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Saboteurs hit spam's blockers

Internet vandals have found a new target: a group of online services that seek to block billions of unwanted spam e-mail messages.

The services, called "blocklists," are used by many Internet providers and major corporations to shield e-mail recipients from overwhelming amounts of junk mail. Subscribers link their e-mail servers to the blocklist, which automatically rejects any incoming e-mail from an address that is believed to be a source of spam.

Now the blocklisters are being overwhelmed by Internet saboteurs who harness large numbers of computers to bombard their victims with vast amounts of junk data.

In a technique called a "distributed denial of service attack," vandals exploit security flaws to plant programs, called "Trojan horses," on thousands of Internet-connected computers. They then order the Trojan horse programs to spew useless data at a targeted machine.

It's the equivalent of having 100,000 people dial the same phone number, over and over, at the same time. Such attacks can knock a computer offline simply by swamping it with more data than it can handle.

In recent weeks, say blocklist operators, a series of such attacks have been aimed at their computers, in what they view as a deliberate effort to force them off the Internet.

"Bad things are going on, very bad things," said Ron Guilmette, a Roseville, Calif., software engineer who runs a blocklist at Guilmette said his service has been battered by distributed denial of service attacks since last Tuesday, but so far he has fended off the assault.

"I fortunately was able to withstand the onslaught, at least until now," he said.

Spamhaus, one of the most prominent blocklists, has been under fire for 2 1/2 months, says its chief executive, Steve Linford.

"We're usually under attack from 5,000 to 10,000 servers at once," Linford said, with incoming data flows as large as 100 million bytes per second. "They're extremely large attacks that would bring down just about anything." But Spamhaus, with 16 servers scattered through 10 countries, has been able to ride it out, Linford said.

Julian Haight, creator of Seattle-based blocklist Spamcop, recently signed up with a new Internet service that provides enough bandwidth to fend off distributed denial of service assaults. "Prior to that," said Haight, "Spamcop was down for a few days," knocked off the Internet by ceaseless attacks.

Other blocklist operators have fared even worse. Australian antispammer Matthew Sullivan says his Spam & Open Relay Blocking System has been under constant digital assault for the past month, forcing Sullivan to scale back his operation. "I still have two servers null routed [disconnected] and unavailable to the world," Sullivan said in an e-mail.

The attackers have managed to drive one popular blocklist entirely offline. On Tuesday, Californian Joe Jared shut down his Osirusoft blocklist in an unexpected manner. Jared blocklisted all Internet addresses worldwide. As a result, businesses that relied on his list were suddenly unable to receive any e-mail at all, even legitimate e-mail.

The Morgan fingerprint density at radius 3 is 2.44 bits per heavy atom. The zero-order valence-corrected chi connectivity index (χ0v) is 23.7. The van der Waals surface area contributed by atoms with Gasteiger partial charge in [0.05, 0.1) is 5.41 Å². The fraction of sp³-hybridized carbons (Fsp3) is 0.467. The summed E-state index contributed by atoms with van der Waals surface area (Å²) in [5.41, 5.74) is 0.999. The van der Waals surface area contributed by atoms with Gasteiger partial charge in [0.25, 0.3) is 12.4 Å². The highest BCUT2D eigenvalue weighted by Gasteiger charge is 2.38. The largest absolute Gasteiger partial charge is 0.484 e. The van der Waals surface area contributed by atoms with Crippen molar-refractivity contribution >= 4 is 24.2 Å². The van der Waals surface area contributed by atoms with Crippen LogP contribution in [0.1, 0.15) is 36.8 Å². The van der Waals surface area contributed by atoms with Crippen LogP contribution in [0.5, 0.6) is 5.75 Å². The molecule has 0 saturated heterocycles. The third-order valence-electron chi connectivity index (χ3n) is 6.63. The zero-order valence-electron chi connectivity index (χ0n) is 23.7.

"He said . . . I'm going to blacklist the world. And by golly, he did," said Jim Miller, network administrator at Simutronics Corp., a St. Charles, Mo., firm that formerly used the Osirusoft blocklist.

Jared expressed regret for the way he shut down his blocklist. "I thought there had to be a better way to do it," Jared said. "But there wasn't."

Jared said his blocklist server also hosted the website for his small business, which makes shoe inserts for people with foot problems. He couldn't shut down the blocklist server without also closing his business website, so he chose to make the blocklist unusable by blocking everything.

He said he'd spent weeks trying to fend off the denial of service attacks against his servers, but "they just beat the hell out of them. . . . I just can't be attacked like that."

Jared isn't sure he'll ever run a blocklist again. "What I am going to do is take a vacation," he said. "I need one."

News of the attacks on blocklist servers comes as the Internet is still reeling from a series of attacks by fast-spreading worm programs. One of the worms, Blaster, was designed to launch distributed denial of service attacks against Internet computers run by Microsoft Corp. Another, SoBig.F, planted Trojan horse software on infected computers, which could also have been used to carry out such attacks.

Computer security experts say there's no reason to assume a connection between the recent worms and the attacks on blocklist sites. They said that millions of computers worldwide were already infected with Trojan horse programs, even before the recent spate of worms. Vandals can take control of these machines and launch Internet attacks at will.

"I don't think the people who do this sort of thing need a SoBig," said Alfred Huger, senior director of engineering for the security response team at antivirus software maker Symantec Corp. "There are many worms out there that plant programs for doing denial of service attacks. Lots of them."

None of the victims have any idea who is behind the attacks. The FBI is investigating the SoBig worm, but tracking down the creator of a worm or Trojan horse is extremely difficult. Spamcop's Haight theorizes that the increasingly sophisticated attacks suggest a link with organized crime, but admits he hasn't a shred of evidence.

"We all would love to know who it is," Haight said, "but nobody does."

Hiawatha Bray can be reached at

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